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What's the letters after the staging mean?

just4Brooks's picture
just4Brooks
Posts: 987
Joined: Jun 2009

I have been told that I'm a stage 3 Colorectal person. I see many post here that put a letter behind their staging, Like a,b,c, and ect. What's the letters mean?

Brooks

Buzzard's picture
Buzzard
Posts: 3073
Joined: Aug 2008

There are five colon cancer stages (0-4). Colon cancer used to be rated using the Duke's system. For example, Duke's A cancer was the equivalent of stage 1 cancer. Sometimes you'll still hear people refer to their tumors that way, which can cause some confusion. The following breakdown should help clarify the basics of each colon cancer stage.

Stage 0 Colon Cancer
This is the earliest stage possible and is also called carcinoma in situ. "Carcinoma" refers to cancer that starts in epithelial tissue and "in situ" means original position or place. Colon cancer is considered stage 0 when it hasn't moved from where it started; it's still restricted to the innermost lining of the colon.

Stage 1 Colon Cancer
In this stage, cancer has extended beyond the innermost layer of the colon into the middle layers of the colon. Stage 1 used to be called Duke's A colon cancer.

Stage 2 Colon Cancer
This used to be called Duke's B colon cancer. Colon cancer is considered stage 2 after it moves beyond the middle layers of the colon. Sometimes colon cancer is still considered stage 2 after it has extended into nearby organs.

Stage 3 Colon Cancer
If colon cancer is found in at least three lymph nodes, it has reached stage 3 (formerly called Duke's C colon cancer).

Stage 4 Colon Cancer
Formerly referred to as Duke's D colon cancer, stage 4 is the most advanced colon cancer stage. In general, stage 4 colon cancer has spread to nearby lymph nodes and other parts of the body. Common destinations include the liver and the lungs.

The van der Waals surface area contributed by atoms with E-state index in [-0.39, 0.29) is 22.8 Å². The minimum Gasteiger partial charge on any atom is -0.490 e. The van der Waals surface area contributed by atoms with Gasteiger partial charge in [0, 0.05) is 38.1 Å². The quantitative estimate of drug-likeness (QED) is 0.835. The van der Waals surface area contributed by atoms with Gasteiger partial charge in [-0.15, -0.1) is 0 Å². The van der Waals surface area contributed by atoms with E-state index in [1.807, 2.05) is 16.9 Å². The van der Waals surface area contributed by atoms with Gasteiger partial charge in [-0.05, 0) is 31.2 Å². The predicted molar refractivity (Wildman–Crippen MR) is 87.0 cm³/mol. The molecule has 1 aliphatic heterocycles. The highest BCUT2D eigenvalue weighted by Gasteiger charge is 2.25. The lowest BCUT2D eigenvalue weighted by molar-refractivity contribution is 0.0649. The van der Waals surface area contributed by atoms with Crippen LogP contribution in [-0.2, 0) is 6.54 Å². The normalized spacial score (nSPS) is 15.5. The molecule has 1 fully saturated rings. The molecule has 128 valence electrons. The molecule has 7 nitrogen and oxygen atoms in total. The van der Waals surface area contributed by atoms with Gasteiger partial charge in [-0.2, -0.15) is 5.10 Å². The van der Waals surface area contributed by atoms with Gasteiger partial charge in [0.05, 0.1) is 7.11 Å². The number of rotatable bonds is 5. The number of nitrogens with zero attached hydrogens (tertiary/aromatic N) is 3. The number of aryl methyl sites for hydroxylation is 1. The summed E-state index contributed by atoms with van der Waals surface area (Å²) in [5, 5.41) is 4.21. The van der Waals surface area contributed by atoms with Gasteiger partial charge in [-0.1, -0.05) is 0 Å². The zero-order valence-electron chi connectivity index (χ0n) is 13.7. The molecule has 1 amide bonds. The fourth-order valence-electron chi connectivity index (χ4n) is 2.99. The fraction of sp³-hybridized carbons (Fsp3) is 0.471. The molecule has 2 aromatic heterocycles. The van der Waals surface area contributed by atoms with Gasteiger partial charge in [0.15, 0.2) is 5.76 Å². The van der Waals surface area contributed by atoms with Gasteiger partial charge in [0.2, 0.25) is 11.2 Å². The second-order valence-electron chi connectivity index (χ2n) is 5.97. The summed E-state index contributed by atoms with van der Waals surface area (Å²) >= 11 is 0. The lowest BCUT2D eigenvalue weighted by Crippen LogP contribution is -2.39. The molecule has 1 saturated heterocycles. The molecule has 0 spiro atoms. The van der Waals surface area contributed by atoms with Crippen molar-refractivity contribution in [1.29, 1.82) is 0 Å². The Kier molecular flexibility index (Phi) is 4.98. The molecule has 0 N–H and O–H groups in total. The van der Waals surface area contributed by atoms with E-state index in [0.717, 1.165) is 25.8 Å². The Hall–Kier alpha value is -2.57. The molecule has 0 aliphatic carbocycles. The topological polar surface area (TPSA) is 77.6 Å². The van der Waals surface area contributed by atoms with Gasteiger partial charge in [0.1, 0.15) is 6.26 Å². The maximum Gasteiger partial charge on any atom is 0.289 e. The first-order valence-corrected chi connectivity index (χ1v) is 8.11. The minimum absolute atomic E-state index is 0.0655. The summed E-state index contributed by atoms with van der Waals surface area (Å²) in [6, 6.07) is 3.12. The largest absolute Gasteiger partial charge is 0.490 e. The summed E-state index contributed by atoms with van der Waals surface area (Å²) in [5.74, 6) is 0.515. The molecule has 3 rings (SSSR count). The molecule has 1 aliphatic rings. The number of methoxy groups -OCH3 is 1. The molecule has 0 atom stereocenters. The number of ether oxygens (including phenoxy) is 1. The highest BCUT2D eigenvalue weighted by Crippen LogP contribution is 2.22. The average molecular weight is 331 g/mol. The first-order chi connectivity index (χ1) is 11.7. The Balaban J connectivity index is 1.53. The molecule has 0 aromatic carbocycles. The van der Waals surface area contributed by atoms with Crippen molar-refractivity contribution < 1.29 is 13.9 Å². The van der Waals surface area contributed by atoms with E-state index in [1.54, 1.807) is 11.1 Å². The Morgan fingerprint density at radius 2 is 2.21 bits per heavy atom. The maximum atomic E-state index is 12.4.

lcarper2
Posts: 638
Joined: Dec 2009

crap I must be a 50xxx I have not been told what stage I was only that I had a large tumor on my colon and my colon was removed and that 34 nodes removed and 19 were cancerous so where does that put me ...lol

Patteee's picture
Patteee
Posts: 950
Joined: Jul 2009

sounds like 3C or stage 4. You didn't say if your colon had been perforated, but with 19 lymph nodes, think they would still say C and not B. If the cancer has not spread to other organs or places, then it isn't stage 4.

lcarper2
Posts: 638
Joined: Dec 2009

they said it had gotten into the wall of my colon buy no other organs were effected c-scan 3 days after surgery said I had no cancer anywhere else not liver or lungs etc.

TLG320
Posts: 168
Joined: Oct 2009

You're a 3c if it's not spread to any other organs. Stage 2 is divided into 2a and 2b depending on whether the tumor is a T3 (which is 2a) or T4 (a 2b); stage 2 means there are no positive lymph nodes. Stage 3 is indicative of lymph node involvement. Stage 3a, 3b, and 3c is determined based on the T stage of the tumor (T1-4) and the number of nodes involved. 3a is a T1 or T2 with 3 or fewer infected nodes. Stage 3b is a T3 or T4 with 3 or fewer infected nodes, and 3c is any T with 4 or more infected nodes. Stage 4 is any T and any number of nodes (infected or not) that has metastized beyond the colon.

Check out this link:

http://www.cancer.org/docroot/CRI/content/CRI_2_4_3X_How_is_colon_and_rectum_cancer_staged.asp?rnav=cri

vchildbeloved
Posts: 133
Joined: May 2008

I was told that I had 1 out of 18 lymph nodes positive and that made me a stage 3. Very interesting.

Valerie

Patteee's picture
Patteee
Posts: 950
Joined: Jul 2009

I believe stage 3 is the only one that has letters. And it indicates how far the cancer has progressed.

I am 3B- meaning my colon was perforated and 6 (6 or less is the cut off for B) lymph nodes were positive.

3A- no perforation, but lympth node involved.
3C- perforation and more than 6 lymph nodes.

(not positive this is exact, but you get the idea)

If you look at statistics for survival after 5 years, there is a difference been stage 3A and 3C and therefore a need to stage it differently. Personally, I think it is a fine line that is walked between the letters and certainly not an exact science on survival rates. Just a tool.

KATE58's picture
KATE58
Posts: 300
Joined: Nov 2009

MY UNDERSTANDING IS THERE IS SEVERAL
DIFFERENT STAGING TABLES AND IT DEPENDS ON WHICH YOUR DOCTOR
USES.
THERE IS "THE DUKES" WHICH USES "A" FOR IN SITU- B1 IS PENETRATED INTO WALL BUT NOT THRU,-
B2 PENETRATED THRU ,NO LYMPH NODE.-,CI, IS B2 W/LYMPH NODE INVOLVEMENT,- C3 IS B2 WITH LOCAL METS-- "D" IS DISTANT METASTATICS.